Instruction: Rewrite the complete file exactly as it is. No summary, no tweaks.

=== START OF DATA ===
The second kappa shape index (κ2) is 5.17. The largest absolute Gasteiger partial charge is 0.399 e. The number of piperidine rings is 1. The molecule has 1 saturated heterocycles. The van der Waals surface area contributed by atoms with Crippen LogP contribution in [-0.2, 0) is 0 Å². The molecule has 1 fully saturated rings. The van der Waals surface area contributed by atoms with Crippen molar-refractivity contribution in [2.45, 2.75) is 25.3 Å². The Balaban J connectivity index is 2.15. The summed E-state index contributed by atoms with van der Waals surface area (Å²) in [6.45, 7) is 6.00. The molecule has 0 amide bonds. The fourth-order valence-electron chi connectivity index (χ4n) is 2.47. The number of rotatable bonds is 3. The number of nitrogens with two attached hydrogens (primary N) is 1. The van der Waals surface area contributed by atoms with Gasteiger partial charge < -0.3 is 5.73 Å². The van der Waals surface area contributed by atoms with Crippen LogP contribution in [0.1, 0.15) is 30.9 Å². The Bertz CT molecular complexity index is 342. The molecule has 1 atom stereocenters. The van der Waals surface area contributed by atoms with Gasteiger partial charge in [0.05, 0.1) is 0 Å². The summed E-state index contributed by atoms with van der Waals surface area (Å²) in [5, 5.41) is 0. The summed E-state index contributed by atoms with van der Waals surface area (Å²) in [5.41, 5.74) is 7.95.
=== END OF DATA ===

The second kappa shape index (κ2) is 5.17. The largest absolute Gasteiger partial charge is 0.399 e. The number of piperidine rings is 1. The molecule has 1 saturated heterocycles. The van der Waals surface area contributed by atoms with Crippen LogP contribution in [-0.2, 0) is 0 Å². The molecule has 1 fully saturated rings. The van der Waals surface area contributed by atoms with Crippen molar-refractivity contribution in [2.45, 2.75) is 25.3 Å². The Balaban J connectivity index is 2.15. The summed E-state index contributed by atoms with van der Waals surface area (Å²) in [6.45, 7) is 6.00. The molecule has 0 amide bonds. The fourth-order valence-electron chi connectivity index (χ4n) is 2.47. The number of rotatable bonds is 3. The number of nitrogens with two attached hydrogens (primary N) is 1. The van der Waals surface area contributed by atoms with Gasteiger partial charge < -0.3 is 5.73 Å². The van der Waals surface area contributed by atoms with Crippen LogP contribution in [0.1, 0.15) is 30.9 Å². The Bertz CT molecular complexity index is 342. The molecule has 1 atom stereocenters. The van der Waals surface area contributed by atoms with Gasteiger partial charge in [0.05, 0.1) is 0 Å². The summed E-state index contributed by atoms with van der Waals surface area (Å²) in [5, 5.41) is 0. The summed E-state index contributed by atoms with van der Waals surface area (Å²) in [5.41, 5.74) is 7.95.